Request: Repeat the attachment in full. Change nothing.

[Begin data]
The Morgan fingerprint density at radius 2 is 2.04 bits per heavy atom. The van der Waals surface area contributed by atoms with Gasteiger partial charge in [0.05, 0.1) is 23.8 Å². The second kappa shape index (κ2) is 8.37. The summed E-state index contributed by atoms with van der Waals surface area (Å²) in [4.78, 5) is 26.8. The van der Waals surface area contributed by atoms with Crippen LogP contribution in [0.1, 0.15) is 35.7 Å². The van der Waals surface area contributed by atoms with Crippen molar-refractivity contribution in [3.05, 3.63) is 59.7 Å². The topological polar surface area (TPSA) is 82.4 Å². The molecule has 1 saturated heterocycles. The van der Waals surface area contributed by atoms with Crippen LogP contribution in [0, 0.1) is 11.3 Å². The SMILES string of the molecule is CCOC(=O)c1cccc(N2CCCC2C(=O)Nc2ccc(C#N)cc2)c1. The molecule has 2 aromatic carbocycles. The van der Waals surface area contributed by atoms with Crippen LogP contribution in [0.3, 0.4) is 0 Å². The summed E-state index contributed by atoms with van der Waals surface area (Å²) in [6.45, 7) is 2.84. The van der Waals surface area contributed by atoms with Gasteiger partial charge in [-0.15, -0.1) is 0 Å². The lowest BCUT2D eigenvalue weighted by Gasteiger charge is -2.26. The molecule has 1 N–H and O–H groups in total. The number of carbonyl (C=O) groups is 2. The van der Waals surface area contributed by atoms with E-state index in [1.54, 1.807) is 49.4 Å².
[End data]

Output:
The Morgan fingerprint density at radius 2 is 2.04 bits per heavy atom. The van der Waals surface area contributed by atoms with Gasteiger partial charge in [0.05, 0.1) is 23.8 Å². The second kappa shape index (κ2) is 8.37. The summed E-state index contributed by atoms with van der Waals surface area (Å²) in [4.78, 5) is 26.8. The van der Waals surface area contributed by atoms with Crippen LogP contribution in [0.1, 0.15) is 35.7 Å². The van der Waals surface area contributed by atoms with Crippen molar-refractivity contribution in [3.05, 3.63) is 59.7 Å². The topological polar surface area (TPSA) is 82.4 Å². The molecule has 1 saturated heterocycles. The van der Waals surface area contributed by atoms with Crippen LogP contribution in [0, 0.1) is 11.3 Å². The SMILES string of the molecule is CCOC(=O)c1cccc(N2CCCC2C(=O)Nc2ccc(C#N)cc2)c1. The molecule has 2 aromatic carbocycles. The van der Waals surface area contributed by atoms with Crippen LogP contribution in [0.3, 0.4) is 0 Å². The summed E-state index contributed by atoms with van der Waals surface area (Å²) in [6.45, 7) is 2.84. The van der Waals surface area contributed by atoms with Gasteiger partial charge in [-0.15, -0.1) is 0 Å². The lowest BCUT2D eigenvalue weighted by Gasteiger charge is -2.26. The molecule has 1 N–H and O–H groups in total. The number of carbonyl (C=O) groups is 2. The van der Waals surface area contributed by atoms with E-state index in [1.54, 1.807) is 49.4 Å².